THE SOUTH SIDE – A Portrait of Chicago & American Segregation

 Natalie Y. MooreMoore book

South side reporter for local NPR member station.
2016 St. Martin Press, New York

Chicago is a city of neighborhoods…places of similarity…racial, religious, ethnic, socio-economic.

These places both connect and divide human contact, economic investment, political capital… they also foster racial, religious and ethnic diversity while perpetuating segregation.

Growing up a Chicago “sout-sider” means you’re different – not bad, nor deprived but different.

Natalie Moore captures this difference.

Being a black “sout-sider” she shares her life experience; a middle class black family upbringing from the Chatham racially divided neighborhood to racially integrated Beverly and Hyde Park/Englewood neighborhoods to the up and coming Bronzville neighborhood all while expertly describing how Chicago social, political and economic forces shape the neighborhood landscape and their socio-economic strictures.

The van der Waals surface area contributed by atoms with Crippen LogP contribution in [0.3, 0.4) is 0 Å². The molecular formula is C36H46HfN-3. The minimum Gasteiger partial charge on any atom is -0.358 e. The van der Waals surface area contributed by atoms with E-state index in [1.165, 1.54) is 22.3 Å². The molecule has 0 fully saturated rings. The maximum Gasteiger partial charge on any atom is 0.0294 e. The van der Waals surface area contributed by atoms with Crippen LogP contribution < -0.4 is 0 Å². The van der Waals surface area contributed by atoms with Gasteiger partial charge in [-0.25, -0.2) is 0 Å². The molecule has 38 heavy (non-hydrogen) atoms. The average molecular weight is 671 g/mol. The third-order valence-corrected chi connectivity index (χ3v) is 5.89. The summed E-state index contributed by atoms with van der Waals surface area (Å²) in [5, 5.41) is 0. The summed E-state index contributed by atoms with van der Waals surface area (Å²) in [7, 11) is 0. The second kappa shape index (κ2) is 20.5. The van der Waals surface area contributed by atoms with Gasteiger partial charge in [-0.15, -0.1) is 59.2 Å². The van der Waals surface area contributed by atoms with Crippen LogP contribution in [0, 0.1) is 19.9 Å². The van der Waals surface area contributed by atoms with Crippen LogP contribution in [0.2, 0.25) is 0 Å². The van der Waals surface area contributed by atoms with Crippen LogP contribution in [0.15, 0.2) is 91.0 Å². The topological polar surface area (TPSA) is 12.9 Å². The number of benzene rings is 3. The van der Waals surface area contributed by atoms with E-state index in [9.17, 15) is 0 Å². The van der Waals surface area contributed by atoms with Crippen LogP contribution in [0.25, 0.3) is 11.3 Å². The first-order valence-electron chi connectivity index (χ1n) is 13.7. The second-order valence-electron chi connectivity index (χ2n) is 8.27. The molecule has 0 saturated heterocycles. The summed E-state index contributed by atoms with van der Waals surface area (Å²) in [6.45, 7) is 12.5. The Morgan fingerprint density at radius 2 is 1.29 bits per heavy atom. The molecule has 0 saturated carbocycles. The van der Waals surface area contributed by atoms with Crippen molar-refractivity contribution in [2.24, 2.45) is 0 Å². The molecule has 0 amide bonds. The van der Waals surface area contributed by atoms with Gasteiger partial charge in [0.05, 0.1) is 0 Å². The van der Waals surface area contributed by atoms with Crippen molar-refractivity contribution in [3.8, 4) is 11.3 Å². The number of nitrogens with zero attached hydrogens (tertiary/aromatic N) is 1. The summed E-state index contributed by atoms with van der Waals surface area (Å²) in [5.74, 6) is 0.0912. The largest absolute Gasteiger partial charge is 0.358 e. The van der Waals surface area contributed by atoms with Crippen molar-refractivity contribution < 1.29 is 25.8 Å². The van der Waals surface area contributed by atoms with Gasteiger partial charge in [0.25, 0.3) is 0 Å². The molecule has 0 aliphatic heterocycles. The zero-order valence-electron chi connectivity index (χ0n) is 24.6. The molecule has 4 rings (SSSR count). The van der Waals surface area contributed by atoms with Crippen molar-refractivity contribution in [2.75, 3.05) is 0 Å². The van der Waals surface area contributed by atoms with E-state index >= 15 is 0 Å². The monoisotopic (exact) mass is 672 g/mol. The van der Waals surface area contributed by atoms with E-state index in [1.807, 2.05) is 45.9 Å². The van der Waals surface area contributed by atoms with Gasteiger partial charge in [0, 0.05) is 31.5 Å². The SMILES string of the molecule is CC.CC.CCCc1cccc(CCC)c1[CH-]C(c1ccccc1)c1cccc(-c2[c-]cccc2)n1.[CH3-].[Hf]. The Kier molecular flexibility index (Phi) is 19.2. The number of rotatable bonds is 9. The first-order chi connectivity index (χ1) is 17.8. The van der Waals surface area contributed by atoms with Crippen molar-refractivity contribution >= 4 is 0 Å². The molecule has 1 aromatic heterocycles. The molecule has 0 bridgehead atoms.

Being a Chicago “sout-sider” and a seasoned city planner – economic developer I was anxious to read her book.

The book refreshed memories, and I can say…I saw it, I lived it…and personally experienced both the good and the bad of Chicago’s “sout-side”.

For the city planner, her book offers many insights into today quest for community “placeMaking”.

Socio-economic homogeneity draws together economic and political power useful for neighborhood sustainability while at the same time posing a barrier to outside capital infusion and citywide political influence.

Readers will be challenged with the question of whether a socio-economic concentrated enclave is better than multi-faceted interests for neighborhood sustainability and social and economic betterment?

This is a must read for city planners and others with interest in “placeMaking” the art of “creating great communities” built around vibrant neighborhoods were people want to live.

 

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